The Federal Reserve Board warned member banks that it intends to presumptively prohibit a large portion of cryptocurrency banking activity, as the demand for more guidance over digital assets has grown following rampant instances of fraud.
Outlined in a final rule published on Tuesday, the Board of Governors of the Federal Reserve System offered an interpretation of section 9(13) of the Federal Reserve Act to govern the use of digital assets within the federal banking ecosystem. That section specifically applies rules set by the Federal Reserve for member banks, dictating the banking activity state depository institutions are legally able to conduct as only that which is also permissible for national banks.
Federal Reserve member banks consist of financial institutions at the state level that meet the operational requirements of the Federal Reserve System, and are overseen by the 12 designated regional banks across the U.S.
The rule issues two directives pursuant to the Federal Reserve’s existing laws: that the Board will “presumptively prohibit” member banks from holding most crypto assets, and that member banks wishing to utilize dollar tokens will need to prove certain security measures and receive formal approval prior to its use in banking transactions.
Both rules cite the “significant risks” associated with the cryptocurrency sector, including fraud, legal ambiguity and volatility.
“With respect to any novel and unprecedented activities, such as those associated with crypto-assets or use of distributed ledger technology, it is particularly important for a state member bank to have in place appropriate systems to monitor and control risks,” the rule reads, noting the ways in which most digital assets inherently prevent banks from ensuring such security.
“The Board believes this presumption is bolstered by safety and soundness concerns,” the Board notes. “The Financial Stability Oversight Council has observed that, in the absence of a fundamental economic use case, the value of most crypto-assets is driven largely by sentiment and future expectations, and not by cash flows from providing goods or services outside the crypto-asset ecosystem.”
The final rule continued that the volatility in most decentralized digital assets prevents financial firms from taking the necessary risk-management procedures associated with other forms of capital. Additionally, the inherent anonymity in cryptocurrency user transactions also poses security risks, particularly along distributed ledger technologies like blockchain.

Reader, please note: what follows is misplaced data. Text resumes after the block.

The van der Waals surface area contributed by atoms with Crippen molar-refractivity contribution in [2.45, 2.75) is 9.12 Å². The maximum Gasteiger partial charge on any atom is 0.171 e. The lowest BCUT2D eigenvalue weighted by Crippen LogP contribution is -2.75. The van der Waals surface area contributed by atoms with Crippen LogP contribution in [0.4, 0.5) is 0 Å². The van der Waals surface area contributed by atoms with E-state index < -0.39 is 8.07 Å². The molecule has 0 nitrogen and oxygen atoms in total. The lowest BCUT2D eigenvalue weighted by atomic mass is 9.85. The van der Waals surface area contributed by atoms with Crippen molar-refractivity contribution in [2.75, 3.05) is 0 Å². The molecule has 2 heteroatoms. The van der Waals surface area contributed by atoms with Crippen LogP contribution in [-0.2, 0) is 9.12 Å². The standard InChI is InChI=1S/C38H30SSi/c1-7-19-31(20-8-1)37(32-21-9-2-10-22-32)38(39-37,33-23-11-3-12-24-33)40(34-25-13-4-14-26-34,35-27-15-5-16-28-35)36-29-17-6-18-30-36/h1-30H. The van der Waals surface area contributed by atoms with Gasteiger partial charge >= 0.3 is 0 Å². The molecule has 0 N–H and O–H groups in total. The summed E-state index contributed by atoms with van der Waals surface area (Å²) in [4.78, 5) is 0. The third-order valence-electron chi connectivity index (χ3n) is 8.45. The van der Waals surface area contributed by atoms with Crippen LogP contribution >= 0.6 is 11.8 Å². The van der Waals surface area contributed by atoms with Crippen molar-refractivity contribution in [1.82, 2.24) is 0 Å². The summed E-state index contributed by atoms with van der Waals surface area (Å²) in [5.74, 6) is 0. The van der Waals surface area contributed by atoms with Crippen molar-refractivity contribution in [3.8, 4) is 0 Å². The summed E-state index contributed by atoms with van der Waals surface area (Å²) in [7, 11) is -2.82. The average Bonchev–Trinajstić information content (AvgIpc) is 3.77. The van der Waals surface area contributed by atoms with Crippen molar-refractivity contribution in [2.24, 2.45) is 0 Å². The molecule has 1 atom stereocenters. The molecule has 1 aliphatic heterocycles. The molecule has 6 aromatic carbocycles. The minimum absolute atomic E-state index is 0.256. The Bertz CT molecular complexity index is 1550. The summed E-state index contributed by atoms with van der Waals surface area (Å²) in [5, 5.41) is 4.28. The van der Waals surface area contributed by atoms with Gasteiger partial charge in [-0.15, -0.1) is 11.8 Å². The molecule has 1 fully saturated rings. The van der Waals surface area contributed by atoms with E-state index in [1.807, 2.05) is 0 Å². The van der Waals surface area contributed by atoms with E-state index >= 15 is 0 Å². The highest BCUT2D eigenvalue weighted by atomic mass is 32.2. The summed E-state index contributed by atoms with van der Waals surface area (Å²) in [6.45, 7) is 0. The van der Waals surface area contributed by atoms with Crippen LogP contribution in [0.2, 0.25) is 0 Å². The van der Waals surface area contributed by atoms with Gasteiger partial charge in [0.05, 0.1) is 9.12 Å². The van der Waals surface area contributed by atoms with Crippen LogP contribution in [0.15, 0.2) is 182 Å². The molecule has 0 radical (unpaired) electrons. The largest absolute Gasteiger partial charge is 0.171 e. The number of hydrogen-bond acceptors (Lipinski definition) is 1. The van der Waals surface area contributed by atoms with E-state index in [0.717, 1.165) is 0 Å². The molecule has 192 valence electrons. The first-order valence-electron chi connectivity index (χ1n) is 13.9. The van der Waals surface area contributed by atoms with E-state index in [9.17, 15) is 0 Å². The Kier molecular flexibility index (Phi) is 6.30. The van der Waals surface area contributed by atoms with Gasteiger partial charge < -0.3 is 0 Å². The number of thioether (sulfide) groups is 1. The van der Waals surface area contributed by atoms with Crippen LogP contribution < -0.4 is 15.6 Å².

Despite largely concurring that employing digital assets in the U.S. banking system poses security threats, the Board offered some avenues for potential incorporation.
The final rule notes that issuing dollar tokens along decentralized ledgers was also likely unsafe. However, member banks are eligible to receive a “supervisory nonobjection” from the Board provided they can demonstrate the ability to conduct safe banking with dollar tokens.
Commonly referred to as stablecoins, dollar denominated tokens differ from traditional cryptocurrencies in that they are pegged to the U.S. dollar, thereby presenting a lower risk in price volatility. Deploying dollar tokens along a distributed ledger software still poses a significant amount of cybersecurity and operation risks, according to the Board, namely among illicit finance activity.
“The Board generally believes that issuing tokens on open, public and/or decentralized networks or similar systems is highly likely to be inconsistent with safe and sound banking practices,” it said.
This decision opens a new chapter in the regulatory battle regarding the digital asset and crypto industry. President Joe Biden recently issued an executive order that spurred more research into cryptocurrencies’ effect on the broader economy, and money laundering via digital assets amid the ongoing Russia-Ukraine war has spotlit the security risks within the emerging technology.
The Board’s final rule regarding state bank operations with digital assets diminishes hopes of incorporating cryptocurrencies into the regulated economy, and is consistent with other recent actions of the Federal Reserve. In late January, the agency rejected digital asset transaction firm Custodia Bank for membership as a subsidiary bank.
“Custodia actively sought federal regulation, going above and beyond all requirements that apply to traditional banks,” the bank said in a statement. “The Board’s denial is unfortunate but consistent with the concerns that Custodia has raised about the Federal Reserve’s handling of its applications, an issue we will continue to litigate.”